Thus, therein lies the essence of the problems with this movie, notwithstanding the problems with its storyline, in that the melodramatic clichés, overemotional expressions, unbroken sentence structures and laughable bits of overacting send this movie's pretensions toward realism crashing to the ground with greater impact than the "asteroids" that serve as its subject matter.

Notice how the news anchors maintain persistent eye contact with the camera, never glancing downward to look at their notes, as they are clearly reciting lines from a perfectly memorized and persistently rehearsed script. Seeking the all too recognizable imperfections of everyday conversation, such as "um"s, "yknow"s, apprehensive pauses or even so much as a broken sentence? You won't find it here, as "Without Warning"s depiction of "real life" clearly emits within an alternate universe where every bit of every day conversation is uttered with stringent adherence to grammatical correctness, exaggerated fluctuations in tone clearly designed to emphasize the character's ever present mental status and overzealous emotional expressions, lest the content of one's speech fail to properly clarify one's state of mind for the intellectually impaired.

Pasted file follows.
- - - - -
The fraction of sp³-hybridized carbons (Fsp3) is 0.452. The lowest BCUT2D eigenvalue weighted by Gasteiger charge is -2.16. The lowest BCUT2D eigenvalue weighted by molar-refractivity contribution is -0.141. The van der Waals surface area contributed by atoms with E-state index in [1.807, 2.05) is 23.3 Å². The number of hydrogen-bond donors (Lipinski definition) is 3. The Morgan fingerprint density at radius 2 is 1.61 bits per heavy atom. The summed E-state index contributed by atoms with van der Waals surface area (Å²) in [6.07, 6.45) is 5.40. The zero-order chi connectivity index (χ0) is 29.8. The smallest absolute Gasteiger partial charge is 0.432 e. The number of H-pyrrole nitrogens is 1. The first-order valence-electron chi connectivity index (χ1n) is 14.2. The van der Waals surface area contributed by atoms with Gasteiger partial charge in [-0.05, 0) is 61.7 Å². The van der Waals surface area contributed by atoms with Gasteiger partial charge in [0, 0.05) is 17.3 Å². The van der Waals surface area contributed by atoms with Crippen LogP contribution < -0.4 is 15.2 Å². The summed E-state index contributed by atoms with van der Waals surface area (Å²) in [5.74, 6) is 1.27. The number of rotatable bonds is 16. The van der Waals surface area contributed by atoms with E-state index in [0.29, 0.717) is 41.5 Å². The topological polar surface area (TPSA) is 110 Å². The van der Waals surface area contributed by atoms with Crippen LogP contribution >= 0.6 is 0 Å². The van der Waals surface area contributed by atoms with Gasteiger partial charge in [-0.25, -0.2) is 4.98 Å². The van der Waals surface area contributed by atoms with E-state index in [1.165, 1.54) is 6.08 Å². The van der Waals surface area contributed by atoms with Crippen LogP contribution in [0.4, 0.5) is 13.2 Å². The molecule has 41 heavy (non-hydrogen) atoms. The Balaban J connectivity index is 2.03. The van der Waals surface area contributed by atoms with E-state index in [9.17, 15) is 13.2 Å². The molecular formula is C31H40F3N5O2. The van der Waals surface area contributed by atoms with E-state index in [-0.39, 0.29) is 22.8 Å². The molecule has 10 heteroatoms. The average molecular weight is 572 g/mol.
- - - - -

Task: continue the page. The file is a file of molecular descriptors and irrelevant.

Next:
One will also notice on-site news broadcasts lacking the characteristic confinement of audio cues emitting solely from a microphone, as the camera's seem to pick up background noises and surrounding ambiance with unbelievable clarity.